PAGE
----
Rosa Parks Changed the History of America Essay

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In 1900, Montgomery passed a city law to segregate bus passengers by race. Bus Drivers were empowered to assign seats to achieve that goal. According to the law, no passenger would be required to move or give up his seat and stand if the bus was crowded and no other seats were available. Montgomery bus drivers agreed to require black riders to move when there were no white-only seats left. The first four rows of seats on a Montgomery bus were reserved for whites. Buses had "colored" sections for African Americans usually in the rear of the bus. African Americans could sit in the middle rows until the white section filled. African Americans could not sit in the same row or across the aisle as white people. For years, the black community had …show more content…
In 1900, Montgomery passed a city law to segregate bus passengers by race. Bus Drivers were empowered to assign seats to achieve that goal. According to the law, no passenger would be required to move or give up his seat and stand if the bus was crowded and no other seats were available. Montgomery bus drivers agreed to require black riders to move when there were no white-only seats left. The first four rows of seats on a Montgomery bus were reserved for whites. Buses had "colored" sections for African Americans usually in the rear of the bus. African Americans could sit in the middle rows until the white section filled. African Americans could not sit in the same row or across the aisle as white people. For years, the black community had complained that the situation was unfair. Parks said, "My resisting being mistreated on the bus did not begin with that particular arrest, I did a lot of walking in Montgomery”.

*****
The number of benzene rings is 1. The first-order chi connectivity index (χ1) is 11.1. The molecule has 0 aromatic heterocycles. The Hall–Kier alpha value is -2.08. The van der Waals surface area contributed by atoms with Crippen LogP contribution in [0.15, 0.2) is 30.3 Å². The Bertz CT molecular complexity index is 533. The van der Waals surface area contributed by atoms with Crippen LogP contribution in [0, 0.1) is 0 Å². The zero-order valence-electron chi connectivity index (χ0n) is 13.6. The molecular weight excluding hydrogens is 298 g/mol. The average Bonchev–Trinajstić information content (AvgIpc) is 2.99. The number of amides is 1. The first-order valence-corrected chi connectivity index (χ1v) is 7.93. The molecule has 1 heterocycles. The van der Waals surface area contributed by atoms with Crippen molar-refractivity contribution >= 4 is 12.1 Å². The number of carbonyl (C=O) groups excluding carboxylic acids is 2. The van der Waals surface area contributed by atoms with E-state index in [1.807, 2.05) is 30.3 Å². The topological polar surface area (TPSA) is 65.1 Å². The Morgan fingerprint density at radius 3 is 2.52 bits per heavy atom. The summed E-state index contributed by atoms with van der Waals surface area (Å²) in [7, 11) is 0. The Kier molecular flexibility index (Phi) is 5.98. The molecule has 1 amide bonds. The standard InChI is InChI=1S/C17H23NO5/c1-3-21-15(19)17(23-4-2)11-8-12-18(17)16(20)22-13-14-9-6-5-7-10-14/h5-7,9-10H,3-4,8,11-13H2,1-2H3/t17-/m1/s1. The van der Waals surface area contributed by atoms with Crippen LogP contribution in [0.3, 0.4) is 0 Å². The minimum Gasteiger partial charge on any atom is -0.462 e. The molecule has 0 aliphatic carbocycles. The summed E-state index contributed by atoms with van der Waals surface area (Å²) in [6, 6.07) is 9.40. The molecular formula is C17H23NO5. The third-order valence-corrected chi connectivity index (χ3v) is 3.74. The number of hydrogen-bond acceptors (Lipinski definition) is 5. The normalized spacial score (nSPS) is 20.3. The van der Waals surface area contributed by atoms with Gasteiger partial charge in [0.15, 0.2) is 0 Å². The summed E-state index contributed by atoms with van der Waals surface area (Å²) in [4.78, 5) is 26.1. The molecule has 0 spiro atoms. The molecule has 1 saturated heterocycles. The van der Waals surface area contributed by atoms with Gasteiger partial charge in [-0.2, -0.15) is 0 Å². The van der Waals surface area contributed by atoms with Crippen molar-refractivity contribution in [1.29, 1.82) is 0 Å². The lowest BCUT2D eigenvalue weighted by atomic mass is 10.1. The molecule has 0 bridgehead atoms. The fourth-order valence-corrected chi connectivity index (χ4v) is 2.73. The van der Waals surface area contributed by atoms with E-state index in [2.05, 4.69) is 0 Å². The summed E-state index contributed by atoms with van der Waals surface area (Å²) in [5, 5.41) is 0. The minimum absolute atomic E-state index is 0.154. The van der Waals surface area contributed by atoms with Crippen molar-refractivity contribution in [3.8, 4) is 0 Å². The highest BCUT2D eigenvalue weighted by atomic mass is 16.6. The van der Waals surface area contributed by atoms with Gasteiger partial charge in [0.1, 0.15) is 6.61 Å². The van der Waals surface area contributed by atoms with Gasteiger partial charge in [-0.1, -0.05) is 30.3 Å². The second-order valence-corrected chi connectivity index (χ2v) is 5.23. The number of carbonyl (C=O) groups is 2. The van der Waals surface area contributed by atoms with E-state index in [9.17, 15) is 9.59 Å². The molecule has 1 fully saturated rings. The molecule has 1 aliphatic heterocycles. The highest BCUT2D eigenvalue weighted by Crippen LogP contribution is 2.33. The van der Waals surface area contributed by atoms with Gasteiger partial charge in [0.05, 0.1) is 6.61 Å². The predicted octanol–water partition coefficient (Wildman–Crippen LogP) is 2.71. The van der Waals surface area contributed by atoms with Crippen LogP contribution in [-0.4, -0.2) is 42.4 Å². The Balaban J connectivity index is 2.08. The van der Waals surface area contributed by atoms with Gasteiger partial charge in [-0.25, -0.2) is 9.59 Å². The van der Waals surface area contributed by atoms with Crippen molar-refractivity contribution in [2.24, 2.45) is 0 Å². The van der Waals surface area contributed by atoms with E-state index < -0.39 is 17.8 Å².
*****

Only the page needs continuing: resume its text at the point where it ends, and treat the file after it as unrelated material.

Rosa Louise McCauley was an African-American civil rights activist, whom the United States Congress called "the first lady of civil rights" and "the mother of the freedom movement". One day in 1943, Parks boarded the bus and paid the fare. She then moved to her seat but driver James F. Blake told her to follow city rules and enter the bus again from the back door. Parks exited the bus, but before she could re-board at the rear door, he drove off leaving her to walk home in the rain. On December 1, 1955, in Montgomery, Alabama, Parks refused to get up out of her

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